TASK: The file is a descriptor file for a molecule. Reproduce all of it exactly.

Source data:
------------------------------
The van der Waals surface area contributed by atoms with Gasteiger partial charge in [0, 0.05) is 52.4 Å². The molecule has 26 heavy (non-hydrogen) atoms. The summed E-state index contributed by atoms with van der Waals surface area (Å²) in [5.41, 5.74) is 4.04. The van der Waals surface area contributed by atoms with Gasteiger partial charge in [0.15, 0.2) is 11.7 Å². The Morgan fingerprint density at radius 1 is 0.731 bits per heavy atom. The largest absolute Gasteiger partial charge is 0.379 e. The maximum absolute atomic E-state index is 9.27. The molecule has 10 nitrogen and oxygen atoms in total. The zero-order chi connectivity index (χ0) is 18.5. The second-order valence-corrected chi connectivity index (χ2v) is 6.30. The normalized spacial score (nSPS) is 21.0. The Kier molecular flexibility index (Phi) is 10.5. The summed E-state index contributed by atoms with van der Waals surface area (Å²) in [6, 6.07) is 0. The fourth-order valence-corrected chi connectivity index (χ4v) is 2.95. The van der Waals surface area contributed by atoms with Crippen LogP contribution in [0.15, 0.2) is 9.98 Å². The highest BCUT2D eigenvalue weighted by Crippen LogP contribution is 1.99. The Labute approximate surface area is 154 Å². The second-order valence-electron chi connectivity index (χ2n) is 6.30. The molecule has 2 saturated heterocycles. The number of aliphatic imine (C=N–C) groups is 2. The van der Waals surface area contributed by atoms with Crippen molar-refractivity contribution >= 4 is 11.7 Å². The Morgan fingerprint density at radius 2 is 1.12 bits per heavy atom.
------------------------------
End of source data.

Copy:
The van der Waals surface area contributed by atoms with Gasteiger partial charge in [0, 0.05) is 52.4 Å². The molecule has 26 heavy (non-hydrogen) atoms. The summed E-state index contributed by atoms with van der Waals surface area (Å²) in [5.41, 5.74) is 4.04. The van der Waals surface area contributed by atoms with Gasteiger partial charge in [0.15, 0.2) is 11.7 Å². The Morgan fingerprint density at radius 1 is 0.731 bits per heavy atom. The largest absolute Gasteiger partial charge is 0.379 e. The maximum absolute atomic E-state index is 9.27. The molecule has 10 nitrogen and oxygen atoms in total. The zero-order chi connectivity index (χ0) is 18.5. The second-order valence-corrected chi connectivity index (χ2v) is 6.30. The normalized spacial score (nSPS) is 21.0. The Kier molecular flexibility index (Phi) is 10.5. The summed E-state index contributed by atoms with van der Waals surface area (Å²) in [6, 6.07) is 0. The fourth-order valence-corrected chi connectivity index (χ4v) is 2.95. The van der Waals surface area contributed by atoms with Crippen LogP contribution in [0.15, 0.2) is 9.98 Å². The highest BCUT2D eigenvalue weighted by Crippen LogP contribution is 1.99. The Labute approximate surface area is 154 Å². The second-order valence-electron chi connectivity index (χ2n) is 6.30. The molecule has 2 saturated heterocycles. The number of aliphatic imine (C=N–C) groups is 2. The van der Waals surface area contributed by atoms with Crippen molar-refractivity contribution >= 4 is 11.7 Å². The Morgan fingerprint density at radius 2 is 1.12 bits per heavy atom.